Special Constables

Special Constables are members of a Police Constabulary, and in most cases, do not receive remuneration for their services.  Some constabularies are experimenting with paying their Special Constables.  The commitment as a “Special” is for a minimum of 16 hours service over a 4 week period.

They have full police powers, and can be promoted within the ranks, starting at Constable level, and can work their way up to the rank of Chief Officer of the Special Constabulary.

According to Government Statistics published in July 2015, there were equivalent to 16,101 full time members of the Special Constabulary across the 43 police forces of England and Wales.

Police Officers

Police Officers are employed by individual constabularies.  These constabularies are all governed by and accountable to Her Majesty’s Inspectorates of Constabulary.

Officers are organised by rank, and are uniform across England and Wales, except for the 2 forces that cover London, City of London Police and the Metropolitan Police.  The ranks are Constable, Sergeant, Inspector, Chief Inspector, Superintendent, and Chief Superintendent.  The highest rank across the 41 forces outside London is Chief Constable, and within the Capital, it is Commissioner.

According to Government Statistics published in July 2015, there were equivalent to 126,818 full time Police Officers across the 43 police forces of England and Wales.

Covering Stories involving the Police

When working as a journalist, I feel it is good practice to have a positive working relationship with the Police, without it being too overbearing.  The Police have their own press office for releasing information that will assist with the day-to-day running of the Police Force, and will need to work with journalists, in TV, Radio, Print and Online media.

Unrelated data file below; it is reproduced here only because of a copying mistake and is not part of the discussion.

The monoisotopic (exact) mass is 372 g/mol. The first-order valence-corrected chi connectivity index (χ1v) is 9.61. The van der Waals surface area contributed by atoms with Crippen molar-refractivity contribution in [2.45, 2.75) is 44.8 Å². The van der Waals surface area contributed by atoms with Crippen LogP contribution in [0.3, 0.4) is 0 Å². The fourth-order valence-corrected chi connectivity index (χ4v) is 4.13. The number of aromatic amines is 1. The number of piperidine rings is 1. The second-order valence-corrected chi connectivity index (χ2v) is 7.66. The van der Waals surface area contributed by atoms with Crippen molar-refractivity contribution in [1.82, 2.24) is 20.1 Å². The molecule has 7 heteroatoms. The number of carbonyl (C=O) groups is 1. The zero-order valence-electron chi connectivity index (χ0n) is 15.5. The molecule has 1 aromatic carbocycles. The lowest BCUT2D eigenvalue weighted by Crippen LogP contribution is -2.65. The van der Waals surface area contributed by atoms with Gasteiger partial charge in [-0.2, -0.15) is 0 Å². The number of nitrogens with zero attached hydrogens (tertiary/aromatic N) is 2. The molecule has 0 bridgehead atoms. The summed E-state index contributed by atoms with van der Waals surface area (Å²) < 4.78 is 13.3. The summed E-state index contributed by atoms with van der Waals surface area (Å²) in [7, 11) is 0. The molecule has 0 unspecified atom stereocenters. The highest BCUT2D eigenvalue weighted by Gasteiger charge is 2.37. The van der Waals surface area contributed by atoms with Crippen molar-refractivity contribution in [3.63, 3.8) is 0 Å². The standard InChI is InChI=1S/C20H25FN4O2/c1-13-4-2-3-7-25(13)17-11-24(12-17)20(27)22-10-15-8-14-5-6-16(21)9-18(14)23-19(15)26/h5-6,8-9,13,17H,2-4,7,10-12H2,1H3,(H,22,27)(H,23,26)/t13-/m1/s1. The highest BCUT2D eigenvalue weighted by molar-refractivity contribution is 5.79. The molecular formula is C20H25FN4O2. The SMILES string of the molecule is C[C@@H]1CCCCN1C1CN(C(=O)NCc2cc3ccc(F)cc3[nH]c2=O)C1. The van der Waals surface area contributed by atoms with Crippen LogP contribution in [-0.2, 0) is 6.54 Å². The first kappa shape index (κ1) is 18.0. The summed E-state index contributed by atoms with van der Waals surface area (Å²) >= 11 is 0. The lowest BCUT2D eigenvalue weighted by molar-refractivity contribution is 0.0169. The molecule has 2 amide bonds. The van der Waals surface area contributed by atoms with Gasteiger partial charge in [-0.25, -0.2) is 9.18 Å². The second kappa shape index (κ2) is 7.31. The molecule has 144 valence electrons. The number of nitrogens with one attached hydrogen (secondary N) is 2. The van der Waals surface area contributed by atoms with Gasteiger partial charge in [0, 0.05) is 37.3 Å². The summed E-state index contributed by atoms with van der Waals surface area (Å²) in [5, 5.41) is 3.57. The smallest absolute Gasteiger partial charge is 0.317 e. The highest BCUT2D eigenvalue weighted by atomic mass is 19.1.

I have discussed with my peers about the relationship between the Media and the Police, and it is very much a two way street.  We need the Police, but they also need the media to assist with accurate reporting of events, appeals for assistance in catching criminals, or, in the event of a major incident, getting the information out to the members of the public.

At the end of the day, we all have a job to do, so both sides must conduct themselves professionally, even if that causes a little friction.  The Police may withhold information from the Media about an ongoing investigation, but will have a very good reason for doing so.

Making contacts within the Police Force is a very important way of building a relationship, be that with serving or retired officers.  Working with serving officers may enable a journalist to get a tip off on a story that is going to break in the near future, and nurturing the relationship, will put you ahead of other media outlets that may just use the Police Press Releases.

In addition to the Press Office, there are many other outlets that the Police have to get information out into the “real world”.  For example, many police officers have their own official Twitter accounts, and there are websites for Local Neighbourhood Policing Teams.  The website for my local Neighbourhood Policing Team, Myton, has it’s own page on the Humberside Police website, that lists news and information about the area, together with a list of all Police Officers and PCSO’s.